The NSPN Science Diplomacy Exchange and Learning (SciDEAL) program was designed to teach NSPN members how science facilitates international cooperation to address global challenges. We caught up with SciDEAL Program Coordinator, Amrita Banerjee, to learn more about the program, how NSPN members can get involved, and plans for the future.
Tell us a bit about SciDEAL; what are the mission and main goals for the new program?
The NSPN Science Diplomacy Exchange and Learning or SciDEAL program was created to help NSPN members understand how science can be used to address national and global challenges, build constructive international partnerships, and act as a tool for international cooperation. Through virtual, project-based collaborations, participants will learn from science diplomacy professionals at diverse institutions, contribute to the mission of the project sponsor, and develop resources for the public good.
What are the specific projects you’ll be recruiting for? Who should apply to be on a project team?
There are 4 project teams in the initial phase – 2 teams will work with science diplomacy organizations, DiploFoundation and SciDipGLOBAL, while the other 2 teams will work with science and technology offices at the Austrian embassy in Washington, D.C. and the UK consulate in Boston. The breadth of project types ranges from curriculum development to science diplomacy research to crafting policy recommendations for governmental stakeholders.
All NSPN members interested in developing a better understanding of the role of science and technology in international relations are encouraged to apply to SciDEAL. I encourage interested applicants to closely review the project descriptions, anticipated time investment, and recommended skills here. There will be multiple information sessions as well as Q&As with the project sponsors (details below) – I urge applicants to attend at least one of these to gain a better appreciation for what they can expect as a SciDEAL team member.
How will these projects benefit both NSPN members and the project hosts?
NSPN members will: (a) gain a stronger understanding of the practice of science diplomacy and the role of various stakeholders, (b) develop professional skills through immersive learning and interactions with diplomatic practitioners, and (c) begin to build a network of diplomatic professionals and thought-leaders. Our project hosts will: (a) benefit from the scientific expertise of NSPN’s early career scientists and (b) utilize the team’s project materials to advance their organization’s mission. The collaboration will also benefit the public, as teams utilize the project materials to bring science to both the “policy and dinner table.”
How did the SciDEAL program come to be?
NSPN’s broad mission is to train the next generation of science policy, communication, and diplomacy experts. The Science Diplomacy Committee was formed to expand NSPN’s scope to focus on science and technology policy in an international context. Since our inception, we have been publishing articles, hosting special topic webinars, and getting engaged with science diplomacy organizations. However, our committee recognized that no amount of scientific training or science diplomacy webinars would prepare us for a diplomatic environment. Moreover, despite our interest in “science diplomacy,” few of us fully appreciated the diversity of professions and breadth of work encompassed by the term. SciDEAL will enable members to get hands-on experience in the field of science diplomacy while bridging the gap in knowledge between our scientific training and aspirations of becoming a successful science diplomat.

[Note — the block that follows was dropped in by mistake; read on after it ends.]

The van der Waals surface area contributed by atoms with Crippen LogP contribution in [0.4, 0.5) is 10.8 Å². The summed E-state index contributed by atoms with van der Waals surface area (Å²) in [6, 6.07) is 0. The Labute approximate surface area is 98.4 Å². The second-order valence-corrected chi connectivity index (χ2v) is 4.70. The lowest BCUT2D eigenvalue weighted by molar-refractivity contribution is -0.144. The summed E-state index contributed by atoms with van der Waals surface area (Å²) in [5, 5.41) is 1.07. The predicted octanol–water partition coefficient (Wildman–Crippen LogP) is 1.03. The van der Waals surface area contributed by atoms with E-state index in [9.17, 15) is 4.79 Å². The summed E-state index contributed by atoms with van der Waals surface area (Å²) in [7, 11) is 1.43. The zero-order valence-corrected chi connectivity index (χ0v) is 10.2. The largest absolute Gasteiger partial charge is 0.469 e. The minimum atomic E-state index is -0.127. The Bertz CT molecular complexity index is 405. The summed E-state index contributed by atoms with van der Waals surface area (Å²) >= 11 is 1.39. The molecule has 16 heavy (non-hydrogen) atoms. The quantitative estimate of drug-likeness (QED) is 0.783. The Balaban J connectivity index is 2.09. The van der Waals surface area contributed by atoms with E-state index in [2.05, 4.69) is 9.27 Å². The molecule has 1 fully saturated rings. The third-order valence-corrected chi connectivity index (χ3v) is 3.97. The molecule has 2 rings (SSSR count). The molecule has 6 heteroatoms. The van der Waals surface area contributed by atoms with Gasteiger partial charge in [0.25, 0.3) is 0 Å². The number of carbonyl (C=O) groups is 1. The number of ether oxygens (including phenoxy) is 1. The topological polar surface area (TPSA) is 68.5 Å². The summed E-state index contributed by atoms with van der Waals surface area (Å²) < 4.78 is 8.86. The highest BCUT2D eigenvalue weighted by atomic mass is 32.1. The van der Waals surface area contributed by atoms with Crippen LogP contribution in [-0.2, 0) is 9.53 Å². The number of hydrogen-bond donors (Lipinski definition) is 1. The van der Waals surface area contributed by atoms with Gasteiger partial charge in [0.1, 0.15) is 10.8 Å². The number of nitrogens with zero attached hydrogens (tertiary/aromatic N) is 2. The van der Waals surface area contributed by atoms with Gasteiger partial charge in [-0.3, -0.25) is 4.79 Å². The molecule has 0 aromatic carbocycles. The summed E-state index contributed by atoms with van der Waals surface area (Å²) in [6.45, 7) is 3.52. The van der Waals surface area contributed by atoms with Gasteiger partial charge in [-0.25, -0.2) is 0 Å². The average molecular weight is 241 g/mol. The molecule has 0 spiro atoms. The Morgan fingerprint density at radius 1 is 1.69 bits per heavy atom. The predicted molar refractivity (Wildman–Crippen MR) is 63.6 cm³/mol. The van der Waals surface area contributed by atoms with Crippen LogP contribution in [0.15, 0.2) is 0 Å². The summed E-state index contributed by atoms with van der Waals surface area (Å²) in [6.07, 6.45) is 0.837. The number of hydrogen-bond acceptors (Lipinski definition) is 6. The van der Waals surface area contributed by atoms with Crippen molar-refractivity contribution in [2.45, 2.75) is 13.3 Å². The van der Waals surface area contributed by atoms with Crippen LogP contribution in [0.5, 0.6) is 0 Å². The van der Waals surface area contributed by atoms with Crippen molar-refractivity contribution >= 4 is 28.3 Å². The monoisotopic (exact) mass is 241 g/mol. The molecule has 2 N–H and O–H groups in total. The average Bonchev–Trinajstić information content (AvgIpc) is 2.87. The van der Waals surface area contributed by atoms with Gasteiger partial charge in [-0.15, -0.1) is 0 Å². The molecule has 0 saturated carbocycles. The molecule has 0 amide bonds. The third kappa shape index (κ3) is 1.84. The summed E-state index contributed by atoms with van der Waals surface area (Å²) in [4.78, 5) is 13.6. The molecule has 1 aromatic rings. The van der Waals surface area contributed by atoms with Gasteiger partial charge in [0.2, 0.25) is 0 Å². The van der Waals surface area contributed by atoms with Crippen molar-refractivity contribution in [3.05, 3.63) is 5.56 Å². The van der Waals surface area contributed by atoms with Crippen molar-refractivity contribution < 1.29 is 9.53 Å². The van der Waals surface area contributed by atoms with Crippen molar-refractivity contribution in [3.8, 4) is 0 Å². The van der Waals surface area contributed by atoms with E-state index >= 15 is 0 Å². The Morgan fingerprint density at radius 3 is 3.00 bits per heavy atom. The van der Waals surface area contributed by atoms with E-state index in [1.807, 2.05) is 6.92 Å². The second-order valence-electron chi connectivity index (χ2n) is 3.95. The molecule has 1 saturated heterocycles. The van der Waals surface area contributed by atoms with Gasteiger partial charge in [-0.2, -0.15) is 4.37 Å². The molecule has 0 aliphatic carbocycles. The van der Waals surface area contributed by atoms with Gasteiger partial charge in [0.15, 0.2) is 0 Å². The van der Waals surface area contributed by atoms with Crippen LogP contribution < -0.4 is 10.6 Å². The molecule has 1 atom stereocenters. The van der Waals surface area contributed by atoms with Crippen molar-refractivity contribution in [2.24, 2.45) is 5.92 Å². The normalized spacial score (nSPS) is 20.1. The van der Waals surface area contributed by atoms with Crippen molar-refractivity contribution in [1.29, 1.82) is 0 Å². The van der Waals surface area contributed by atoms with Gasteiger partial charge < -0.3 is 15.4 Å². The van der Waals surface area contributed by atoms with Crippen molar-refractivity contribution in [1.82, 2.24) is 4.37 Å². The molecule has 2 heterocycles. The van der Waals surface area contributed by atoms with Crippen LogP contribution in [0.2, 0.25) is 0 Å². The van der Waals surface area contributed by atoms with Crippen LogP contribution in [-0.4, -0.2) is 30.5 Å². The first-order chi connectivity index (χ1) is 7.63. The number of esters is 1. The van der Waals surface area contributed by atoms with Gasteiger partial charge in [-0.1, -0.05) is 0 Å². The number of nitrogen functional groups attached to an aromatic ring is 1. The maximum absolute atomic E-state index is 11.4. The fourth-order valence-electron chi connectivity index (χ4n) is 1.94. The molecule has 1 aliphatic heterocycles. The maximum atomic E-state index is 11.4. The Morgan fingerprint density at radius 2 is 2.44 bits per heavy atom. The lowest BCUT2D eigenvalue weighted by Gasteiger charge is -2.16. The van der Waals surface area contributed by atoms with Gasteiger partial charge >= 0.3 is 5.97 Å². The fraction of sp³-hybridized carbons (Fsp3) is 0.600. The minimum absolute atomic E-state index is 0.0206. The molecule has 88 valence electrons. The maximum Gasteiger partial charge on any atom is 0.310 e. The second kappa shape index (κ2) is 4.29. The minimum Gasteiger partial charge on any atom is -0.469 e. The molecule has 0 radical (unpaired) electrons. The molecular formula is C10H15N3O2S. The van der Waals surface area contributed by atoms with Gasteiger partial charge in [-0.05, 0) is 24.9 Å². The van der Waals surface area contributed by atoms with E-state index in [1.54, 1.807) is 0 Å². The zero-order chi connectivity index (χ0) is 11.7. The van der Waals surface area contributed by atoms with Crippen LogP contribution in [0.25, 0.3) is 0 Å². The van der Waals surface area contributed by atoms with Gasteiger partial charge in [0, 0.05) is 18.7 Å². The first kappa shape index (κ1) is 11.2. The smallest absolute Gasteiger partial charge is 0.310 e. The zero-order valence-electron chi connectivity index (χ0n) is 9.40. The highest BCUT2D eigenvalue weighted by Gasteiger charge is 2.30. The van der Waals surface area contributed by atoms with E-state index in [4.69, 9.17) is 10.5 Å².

What are your hopes for the future of SciDEAL?
My preliminary goal is to ensure that our initial teams have the proper support and guidance to be successful in their project assignments. Following a successful first phase, we will expand the program to work with additional organizations, institutions, embassies, and more. Therefore, I am continuing my outreach efforts to ensure that we constantly have new projects in the pipeline and continue providing interesting opportunities for our members. My goals also include leveraging our SciDEAL teams to create more science diplomacy curriculum, workshops, and trainings for NSPN and our partners; develop a diplomatic mentorship network with the support of our NSPN mentorship coordinators; and, ultimately, develop a repertoire of projects that allow our teams to understand how science diplomacy is carried out at different organizations (governmental and non-governmental), in the US and abroad, on a variety of topics related to solving global challenges. Certainly, my ultimate goal is that SciDEAL teams be able to have an actual impact on the public good through their science diplomacy efforts.
Anything else you’d like our readers to know?
Our application is live and can be found on our SciDEAL website. We will be accepting applications until January 11th, 2021. Join us at our next SciDEAL Q&As to learn about the program and hear from our project sponsors (more information can be found on our website). Finally, come see us over at the Science Diplomacy Committee if you’re interested in learning more about the intersection of science and international relations.
. . .
To learn more or to apply for the SciDEAL Program, visit the NSPN SciDEAL website.